• 2-minute read
  • 20th March 2015

Citing a Book Using MLA Style References

When you are citing sources in your work, you need to make sure that you reference them properly. If you don’t know which referencing style you are using, go and check!

If you are using MLA referencing to cite a book, this is how to do it.

In-Text Citations

The basic format for MLA citations is to provide the author surname and relevant page number of the section you’re citing in parentheses. For example:

The haddock is the most beautiful of all marine animals (Smith 72).

Note that MLA referencing doesn’t require use of a comma between the author name and page number.

Reference List

MLA requires all sources to be listed on a ‘Works Cited’ page at the end of your document. For books, the information required here is:

Surname, First name. Title of Book. Publisher, Year of Publication.

For example, the Smith book cited above would appear as:

Smith, James. Fish I Have Loved. Oxford University Press, 2012.

Make sure to include the format after the reference, as many alternative systems do not use this.

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Books by More than One Author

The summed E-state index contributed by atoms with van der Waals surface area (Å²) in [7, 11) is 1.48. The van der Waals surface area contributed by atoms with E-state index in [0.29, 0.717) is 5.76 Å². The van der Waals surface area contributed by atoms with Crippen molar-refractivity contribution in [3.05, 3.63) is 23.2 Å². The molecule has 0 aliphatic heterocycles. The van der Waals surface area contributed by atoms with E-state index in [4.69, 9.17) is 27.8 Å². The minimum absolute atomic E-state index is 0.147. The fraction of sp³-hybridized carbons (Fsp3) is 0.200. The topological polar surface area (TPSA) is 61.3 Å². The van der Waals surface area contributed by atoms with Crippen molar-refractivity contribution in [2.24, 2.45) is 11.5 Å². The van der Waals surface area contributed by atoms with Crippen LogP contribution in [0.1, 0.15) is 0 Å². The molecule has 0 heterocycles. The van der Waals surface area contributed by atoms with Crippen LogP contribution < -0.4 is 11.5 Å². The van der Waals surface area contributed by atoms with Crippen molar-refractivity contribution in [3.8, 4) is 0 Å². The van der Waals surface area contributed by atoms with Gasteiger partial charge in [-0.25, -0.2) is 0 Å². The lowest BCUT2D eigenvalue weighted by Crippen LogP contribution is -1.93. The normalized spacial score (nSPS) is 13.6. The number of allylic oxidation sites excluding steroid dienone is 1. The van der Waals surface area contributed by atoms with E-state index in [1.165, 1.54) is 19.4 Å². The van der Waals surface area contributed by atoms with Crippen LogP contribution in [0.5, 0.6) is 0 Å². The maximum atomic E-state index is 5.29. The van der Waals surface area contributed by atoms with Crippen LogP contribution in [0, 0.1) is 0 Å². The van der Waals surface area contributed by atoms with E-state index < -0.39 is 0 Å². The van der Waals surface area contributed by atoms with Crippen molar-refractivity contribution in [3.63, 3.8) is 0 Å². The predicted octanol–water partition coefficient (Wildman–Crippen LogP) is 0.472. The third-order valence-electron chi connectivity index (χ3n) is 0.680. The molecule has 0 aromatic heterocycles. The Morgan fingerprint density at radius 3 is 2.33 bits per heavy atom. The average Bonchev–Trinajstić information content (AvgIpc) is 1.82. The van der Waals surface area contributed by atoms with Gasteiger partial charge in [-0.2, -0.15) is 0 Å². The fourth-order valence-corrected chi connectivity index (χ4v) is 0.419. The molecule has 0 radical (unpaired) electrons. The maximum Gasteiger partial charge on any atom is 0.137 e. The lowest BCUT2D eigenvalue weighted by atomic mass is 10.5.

If your source has more than one author, you need to make this clear in your citations. For works with two authors, simply name both in the text or the citation:

Smith and Hunter say that fish are water-loving animals (87).

However, in the ‘Works Cited’ list, only the first listed author has their names reversed:

Smith, James, and Katherine Hunter. All About Fish. Oxford University Press, 2012.

If your source has three or more authors, MLA suggests simply naming the first author and using ‘et al.’ (which means ‘and others’):

Fish do not typically own bicycles (Smith et al. 87).

‘Et al.’ is also used in the list of works cited for sources with three or more authors.

Smith, James, et al. All About Fish. Oxford University Press, 2012.

It is best to check with your university on this issue, however, since the rules in the MLA Handbook changed in the eighth edition (it used to only be for sources with more than three authors). Your university may thus require you to name all authors to ensure clarity.

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